It should also be as simple as possible for users to join.
If you are currently considering solutions for your online town hall meeting, we invite you to try Company Webcast. The platform has created smooth, professional webcasts for more than 15 years and is ISO certified (27001), meaning that it can keep your sensitive information secure. You can take polls and ask questions. Your attendees will enjoy a simple user experience with easy sign-up, invite and log-in procedures.
- Define the objective of the meeting
Every town hall meeting has to have an objective — a reason for taking place and an area of the organisation’s work to concentrate on. This could be a major business development such as discussing sales figures or the details employees need to know about a new product launch. It could also be to foster trust within the business or to provide motivation.
The objective helps you plan the right agenda, decide on the speakers and work out whether you need any breakout sessions or exercises, for example.
- Set a fixed date
You should fix a date for the town hall as soon as you can to give people as much notice as possible. When plotting the time and day, you should take into consideration the availability of your staff. This could involve thinking about different time zones as well as employees who might work in countries where the workweek is different from where you are based. But it might also include not holding the meeting too early or late in the working day so that you don’t exclude flexible workers.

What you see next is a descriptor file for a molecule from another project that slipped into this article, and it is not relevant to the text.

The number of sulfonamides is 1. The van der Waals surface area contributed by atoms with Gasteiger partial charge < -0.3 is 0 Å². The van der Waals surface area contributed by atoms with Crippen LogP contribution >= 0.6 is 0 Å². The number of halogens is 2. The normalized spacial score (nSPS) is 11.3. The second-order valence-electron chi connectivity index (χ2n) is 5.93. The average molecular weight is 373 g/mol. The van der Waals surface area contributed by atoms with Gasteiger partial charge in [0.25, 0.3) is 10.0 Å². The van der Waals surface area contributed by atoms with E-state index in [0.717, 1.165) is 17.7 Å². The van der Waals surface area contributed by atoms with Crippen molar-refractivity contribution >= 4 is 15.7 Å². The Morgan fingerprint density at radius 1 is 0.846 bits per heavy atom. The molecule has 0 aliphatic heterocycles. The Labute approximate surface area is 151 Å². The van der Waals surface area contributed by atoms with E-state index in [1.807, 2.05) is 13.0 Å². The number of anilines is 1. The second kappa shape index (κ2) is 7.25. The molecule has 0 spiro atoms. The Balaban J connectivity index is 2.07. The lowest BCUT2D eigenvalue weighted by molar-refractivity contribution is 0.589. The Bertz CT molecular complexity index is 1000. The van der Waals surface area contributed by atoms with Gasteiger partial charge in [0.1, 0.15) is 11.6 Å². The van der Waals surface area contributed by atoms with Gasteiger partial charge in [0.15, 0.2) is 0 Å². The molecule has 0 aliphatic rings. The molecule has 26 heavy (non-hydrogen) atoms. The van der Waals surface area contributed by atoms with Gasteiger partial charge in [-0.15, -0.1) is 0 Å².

- Build a clearly structured agenda
Once you know the date of the event, you can build the meeting agenda whilst bearing in mind the objective. This helps you choose the speakers and plan the presentations in a way that keeps the interest of the attendees and also delivers the information you need to impart.
Ensure that you don’t devote too much time to one particular area as you need to keep people engaged. There is also the danger of trying to fit too much in. Instead, choose two or three crucial areas that relate to the objective and concentrate on them. The topics you cover must add value to the employees. Otherwise, they could become distracted and stop listening.
- Send out meeting invites